The 2011 Drum Corps International season marked the first that both the Open Class World Championship Prelims and Finals were scheduled for Ames Field in Michigan City, Ind. The operative word is "scheduled," as an abnormally intense day of rain on the first day of competition forced the cancellation of the Prelims and the Finals to be a one-shot deal on the following day. Were it not for a 0.7-point loss to Oregon Crusaders in Erie, Pa. just two days before the scheduled Prelims, Blue Devils B would have had an undefeated Open Class season. In Finals, the Crusaders were just 0.30 under Blue Devils B, with the Vanguard Cadets just another half a point lower. Blue Devils B took 1st in both Visual and Musical Effect, Music Ensemble and Percussion, with Oregon Crusaders capturing 1st in Visual Performance and Brass, and Vanguard Cadets winning Visual Ensemble. After returning from inactivity the year before, Spartans took 4th place, also capturing the highest score in Color Guard. Yokohama Scouts from Japan and Jubal from the Netherlands competed as international units, and other finalists included Music City, Legends, Raiders and Colt Cadets, as well as Revolution, Genesis and Forte, all three from Texas. A running spoken dialogue introduced each selection of Oregon Crusaders' show, "The Blue Hour," which was titled after the momentary minutes of twilight in the morning and evening when the day is neither fully lit by the sun, nor fully darkened by night. The shimmering glow that is cast upon all objects has inspired poets and composers for centuries. The opening statement of the production was the main theme from Beethoven's "Moonlight Sonata," an 1801 work the composer titled, "Piano Sonata No. 14 in C-sharp minor, 'Quasi una fantasia,' Op. 27, No. 2." The work received its best-known moniker from a German music critic several years later who thought the piece reminded him of moonlight over a lake. After publishers started using the subtitle, everyone came to know the piece by that name. A massive circular blue tarp, painted to look like the moon as seen from Earth, was spread across 30 yards to the outside of the left 45-yard line. Only the horn line started on the tarp, performing interpretive body movement to music from the front ensemble percussion. Their brass instruments were spread across the entire diameter of the tarp. As a lone color guard member ran past the other members of the guard, the dark silks of night that were stretched to hide their bodies were released to reveal their white and light blue costumes, demonstrating the arrival of daylight.
2011 Oregon Crusaders
The guard made it onto the tarp as the brass players moved off and the drums moved forward, with the first sound of music other than from the front ensemble coming a full 90 seconds after the show began. This led into Frank Ticheli's "Blue Shades," a mid-1990s concert band work that contains musical references to the blues, though it is not itself a blues piece. The corps' selections came from the work's jazzier moments, including the "down and dirty" brass "wail" that the composer describes as recalling the train whistle effects used during the era of Benny Goodman, terminating with what Ticheli writes is a "critical mass … a pressure cooker of excitement." John Mackey's subdued and ethereal "Hymn to a Blue Hour" came next, like a lullaby anticipating the sleeping hours. Flags of white and dark blue stripes echoed the notion of being neither daylight nor nighttime. Mackey wrote that a friend mentioned the 2010 piece sounded like "vespers in a simple Shaker church." The final work was Alberto Ginestera's 1953 "Varicones Concertantes, Op.23," composed as a concerto for orchestra, featuring different instruments in solo roles throughout. The Argentinean Ginestera was fond of working South American folk elements into his symphonic music, which is on full display in this selection and is offered in the accompanying video clip. The final movement on the field was "Variazione in modo di Rondo," the jazzy and rousing variation that Ginestera wrote to feature the entire orchestra. The color guard picked up flags of a crescent moon upon a deep blue sky, bringing the show into the second blue hour of the day. For this week only, you can save on the DVD that contains this complete Oregon Crusaders performance, along with all of Open Class finalists at the 2011 DCI World Championships. Buy the 2011 Open Class World Championship DVD. (Available this week only for 20% off. Regular price: $39.95.) Discount DVD offer ends Monday, April 22 at 8:30 a.m. ET.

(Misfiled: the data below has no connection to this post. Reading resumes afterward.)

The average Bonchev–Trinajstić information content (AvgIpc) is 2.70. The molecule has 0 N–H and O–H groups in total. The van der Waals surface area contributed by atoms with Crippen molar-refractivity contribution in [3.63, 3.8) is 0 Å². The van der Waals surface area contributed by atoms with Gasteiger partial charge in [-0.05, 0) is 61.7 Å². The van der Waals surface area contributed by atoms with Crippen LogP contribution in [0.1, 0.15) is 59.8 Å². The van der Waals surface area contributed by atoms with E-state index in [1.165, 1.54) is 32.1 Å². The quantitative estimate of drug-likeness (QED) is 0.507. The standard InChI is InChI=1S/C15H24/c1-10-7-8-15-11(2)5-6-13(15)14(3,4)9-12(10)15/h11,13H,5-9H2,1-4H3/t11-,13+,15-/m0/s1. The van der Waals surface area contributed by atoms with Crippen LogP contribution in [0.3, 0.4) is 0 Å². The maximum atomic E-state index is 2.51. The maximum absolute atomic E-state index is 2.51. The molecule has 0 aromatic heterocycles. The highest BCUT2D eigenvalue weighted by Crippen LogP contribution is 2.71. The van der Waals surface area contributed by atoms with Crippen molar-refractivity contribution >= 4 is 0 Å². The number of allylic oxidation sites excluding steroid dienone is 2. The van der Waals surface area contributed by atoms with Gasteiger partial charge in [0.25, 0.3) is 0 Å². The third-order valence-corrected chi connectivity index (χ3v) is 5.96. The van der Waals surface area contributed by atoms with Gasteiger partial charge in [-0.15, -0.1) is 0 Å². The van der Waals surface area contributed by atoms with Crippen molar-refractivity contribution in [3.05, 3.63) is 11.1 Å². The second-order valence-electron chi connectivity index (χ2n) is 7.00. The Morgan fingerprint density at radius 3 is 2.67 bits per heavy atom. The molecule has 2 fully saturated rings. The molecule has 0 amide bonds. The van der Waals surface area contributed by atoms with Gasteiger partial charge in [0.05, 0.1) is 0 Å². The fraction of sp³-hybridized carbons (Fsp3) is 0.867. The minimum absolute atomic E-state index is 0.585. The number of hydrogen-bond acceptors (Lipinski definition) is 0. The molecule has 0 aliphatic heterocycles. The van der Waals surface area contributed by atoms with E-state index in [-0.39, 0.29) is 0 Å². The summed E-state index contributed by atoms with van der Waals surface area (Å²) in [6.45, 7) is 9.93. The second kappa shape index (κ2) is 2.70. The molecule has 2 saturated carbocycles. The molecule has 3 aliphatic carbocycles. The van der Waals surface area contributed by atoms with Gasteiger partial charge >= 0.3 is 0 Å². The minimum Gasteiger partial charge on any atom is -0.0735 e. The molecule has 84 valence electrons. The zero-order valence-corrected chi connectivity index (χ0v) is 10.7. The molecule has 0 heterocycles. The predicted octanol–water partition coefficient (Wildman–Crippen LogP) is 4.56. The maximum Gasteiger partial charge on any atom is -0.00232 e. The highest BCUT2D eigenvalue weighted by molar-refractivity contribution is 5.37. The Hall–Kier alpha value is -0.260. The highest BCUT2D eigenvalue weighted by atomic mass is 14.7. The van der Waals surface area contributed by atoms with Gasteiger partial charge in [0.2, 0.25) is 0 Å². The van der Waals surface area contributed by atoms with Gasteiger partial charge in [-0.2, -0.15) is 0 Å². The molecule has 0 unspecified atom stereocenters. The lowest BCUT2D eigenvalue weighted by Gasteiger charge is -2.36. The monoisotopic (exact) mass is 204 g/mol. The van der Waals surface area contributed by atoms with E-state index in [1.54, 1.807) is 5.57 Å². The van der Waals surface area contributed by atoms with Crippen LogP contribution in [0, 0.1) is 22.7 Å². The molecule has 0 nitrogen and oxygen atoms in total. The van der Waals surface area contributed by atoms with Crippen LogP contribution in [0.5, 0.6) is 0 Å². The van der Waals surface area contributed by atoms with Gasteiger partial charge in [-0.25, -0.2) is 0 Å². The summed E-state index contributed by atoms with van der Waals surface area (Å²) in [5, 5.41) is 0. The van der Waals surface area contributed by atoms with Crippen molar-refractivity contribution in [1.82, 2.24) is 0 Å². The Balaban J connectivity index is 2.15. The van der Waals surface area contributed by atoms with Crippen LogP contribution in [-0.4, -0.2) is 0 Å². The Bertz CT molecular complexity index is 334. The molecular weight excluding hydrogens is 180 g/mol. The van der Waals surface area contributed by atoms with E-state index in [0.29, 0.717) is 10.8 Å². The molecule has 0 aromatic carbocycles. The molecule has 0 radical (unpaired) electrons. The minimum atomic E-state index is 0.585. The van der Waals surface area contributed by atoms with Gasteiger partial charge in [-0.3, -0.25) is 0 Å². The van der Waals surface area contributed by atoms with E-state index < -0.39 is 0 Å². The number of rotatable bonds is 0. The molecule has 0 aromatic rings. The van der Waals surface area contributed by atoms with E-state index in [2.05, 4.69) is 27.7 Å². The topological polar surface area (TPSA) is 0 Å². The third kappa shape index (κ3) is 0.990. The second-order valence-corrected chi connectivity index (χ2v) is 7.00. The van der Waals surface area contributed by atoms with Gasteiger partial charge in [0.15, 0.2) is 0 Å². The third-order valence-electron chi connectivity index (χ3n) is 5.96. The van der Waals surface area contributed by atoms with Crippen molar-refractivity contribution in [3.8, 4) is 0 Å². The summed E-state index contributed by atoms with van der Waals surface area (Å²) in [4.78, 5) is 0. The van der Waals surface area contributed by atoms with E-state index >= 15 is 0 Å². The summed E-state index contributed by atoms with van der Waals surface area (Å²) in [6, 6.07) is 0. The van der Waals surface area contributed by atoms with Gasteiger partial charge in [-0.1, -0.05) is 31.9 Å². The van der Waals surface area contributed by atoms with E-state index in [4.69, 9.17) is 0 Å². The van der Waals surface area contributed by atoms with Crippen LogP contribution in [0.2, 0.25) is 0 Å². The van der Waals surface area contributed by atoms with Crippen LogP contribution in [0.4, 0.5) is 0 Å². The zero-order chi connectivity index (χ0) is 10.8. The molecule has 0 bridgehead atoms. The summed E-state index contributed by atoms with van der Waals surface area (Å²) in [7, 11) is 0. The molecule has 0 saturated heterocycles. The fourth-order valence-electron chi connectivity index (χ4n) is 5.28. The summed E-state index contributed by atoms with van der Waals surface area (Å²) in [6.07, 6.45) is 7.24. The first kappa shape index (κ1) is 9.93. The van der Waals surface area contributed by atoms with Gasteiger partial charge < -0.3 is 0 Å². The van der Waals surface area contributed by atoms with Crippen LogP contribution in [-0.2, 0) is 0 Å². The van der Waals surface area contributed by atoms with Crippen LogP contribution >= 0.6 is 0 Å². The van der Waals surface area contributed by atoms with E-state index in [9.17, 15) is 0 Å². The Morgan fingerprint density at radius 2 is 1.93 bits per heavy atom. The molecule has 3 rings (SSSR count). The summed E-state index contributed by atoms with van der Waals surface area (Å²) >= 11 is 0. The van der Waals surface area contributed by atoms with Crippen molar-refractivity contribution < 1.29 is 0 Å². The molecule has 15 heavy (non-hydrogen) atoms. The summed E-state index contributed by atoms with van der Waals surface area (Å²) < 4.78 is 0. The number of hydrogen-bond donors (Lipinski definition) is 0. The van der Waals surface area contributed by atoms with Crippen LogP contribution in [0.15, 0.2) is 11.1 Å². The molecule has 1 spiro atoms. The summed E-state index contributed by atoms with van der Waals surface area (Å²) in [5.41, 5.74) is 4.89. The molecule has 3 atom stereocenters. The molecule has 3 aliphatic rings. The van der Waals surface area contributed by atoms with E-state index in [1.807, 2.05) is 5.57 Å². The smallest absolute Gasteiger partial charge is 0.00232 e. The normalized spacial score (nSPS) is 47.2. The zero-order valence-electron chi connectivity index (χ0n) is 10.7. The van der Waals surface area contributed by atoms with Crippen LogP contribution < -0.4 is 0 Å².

2011 Oregon Crusaders
Michael Boo was a member of the Cavaliers from 1975-1977. He has written about the drum corps activity for more than a quarter century and serves as a staff writer for various Drum Corps International projects. Boo has written for numerous other publications and has published an honors-winning book on the history of figure skating. As an accomplished composer, Boo holds a bachelor's degree in music education and a master's degree in music theory and composition. He resides in Chesterton, Ind.